By Callie Duggan, MSN, RN, CPNP-PC
What Is a UTI?
A urinary tract infection (UTI) is an overgrowth of bacteria in the urine. UTIs can occur at any age and most often just affects the bladder, but the kidneys can also be involved. They are most common in females because the urethra (the tube we urinate from) is shorter in girls, making it easier for bacteria to enter the bladder. For males, UTIs are less common but can also happen, especially in uncircumcised boys.
Symptoms of a UTI
Symptoms of UTIs can vary and may depend on where the infection is located. Infections that are present in the bladder are called cystitis. Symptoms of cystitis include:
- Urinary urgency
- Incontinence during the day and/or night
- Frequent urination
- Painful urination or difficult urination
- Discomfort above the pubic bone
- Blood in the urine
- Foul-smelling urine
Sometimes the infection affects the kidneys, which is called pyelonephritis. A kidney infection is typically caused by a backflow of urine up the ureter into the kidney known as vesicoureteral reflux (VUR). Symptoms of pyelonephritis include:
- Fever (>101 Fahrenheit) (most common)
- Nausea and vomiting
- Back or side pain below the ribs
It is important to realize that each child is unique and may experience symptoms differently, or only some of these symptoms. It is important to always consult with a doctor for accurate diagnoses.
How to Treat a UTI
The first step in treating a UTI involves accurate diagnosis. This requires collecting a urine specimen for a urinalysis and urine culture. This tells us if an infection is present, and what the right antibiotic is to treat the infection. Do not start antibiotics prior to these tests as it can cause a false-negative result.
Potty trained children will leave a urine specimen in a sterile cup. Kids who are not potty trained, like babies and younger children in diapers, may require collection with a catheter (a small tube inserted into the bladder through the urethra). Urine specimens used to check for infection should not be collected with a bag due to the nearly 100% false-positive rate.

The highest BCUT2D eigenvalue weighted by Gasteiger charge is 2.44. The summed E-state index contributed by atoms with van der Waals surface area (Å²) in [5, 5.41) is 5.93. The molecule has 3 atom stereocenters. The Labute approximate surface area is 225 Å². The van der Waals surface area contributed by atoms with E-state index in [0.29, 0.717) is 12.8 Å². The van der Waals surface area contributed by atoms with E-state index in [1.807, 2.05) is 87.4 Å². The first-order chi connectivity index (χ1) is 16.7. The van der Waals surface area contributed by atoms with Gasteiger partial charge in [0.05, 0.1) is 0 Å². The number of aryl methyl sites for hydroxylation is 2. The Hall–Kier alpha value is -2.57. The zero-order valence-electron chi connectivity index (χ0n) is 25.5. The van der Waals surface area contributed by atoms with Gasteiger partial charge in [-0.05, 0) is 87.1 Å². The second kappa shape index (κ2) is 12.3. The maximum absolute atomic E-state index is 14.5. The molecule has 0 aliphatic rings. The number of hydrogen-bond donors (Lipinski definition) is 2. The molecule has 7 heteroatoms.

Individualized treatment for your child depends on the result of the urine culture and will be decided by your Georgia Urology provider. Imaging of the kidneys and bladder may be completed to evaluate for anatomical concerns. Most often, UTIs are caused by abnormal bathroom habits so your provider will likely recommend a bowel and bladder treatment program. Occasionally, UTIs are caused by abnormal urinary tract anatomy and further treatment may be required, such as prophylactic antibodies or surgical correction.
How to Prevent UTIs
UTIs are most often caused by bowel and bladder dysfunction. Bladder dysfunction can include infrequent urination, waiting until the last minute to urinate, difficulty relaxing pelvic floor muscles or issues with constipation. Treating these behaviors can significantly reduce the risk of UTIs.
Your child may be asked to schedule bathroom breaks every 2-3 hours to reduce holding behaviors. Your child should also increase water intake and limit bladder irritants such as caffeinated beverages, citrus containing beverages, and spicy foods.
Positional changes on the toilet may be recommended to encourage complete bladder and bowel emptying. Constipation is one of the leading causes of UTIs so your child may require a bowel regimen with a stool softener and/or fiber supplement. Children should be taught to promptly use the restroom when urge is felt. In girls especially, proper hygiene including wiping front and back, avoiding tight-fitting pants, wearing cotton underwear, and changing out wet clothes as soon as possible can also reduce the risk of UTIs.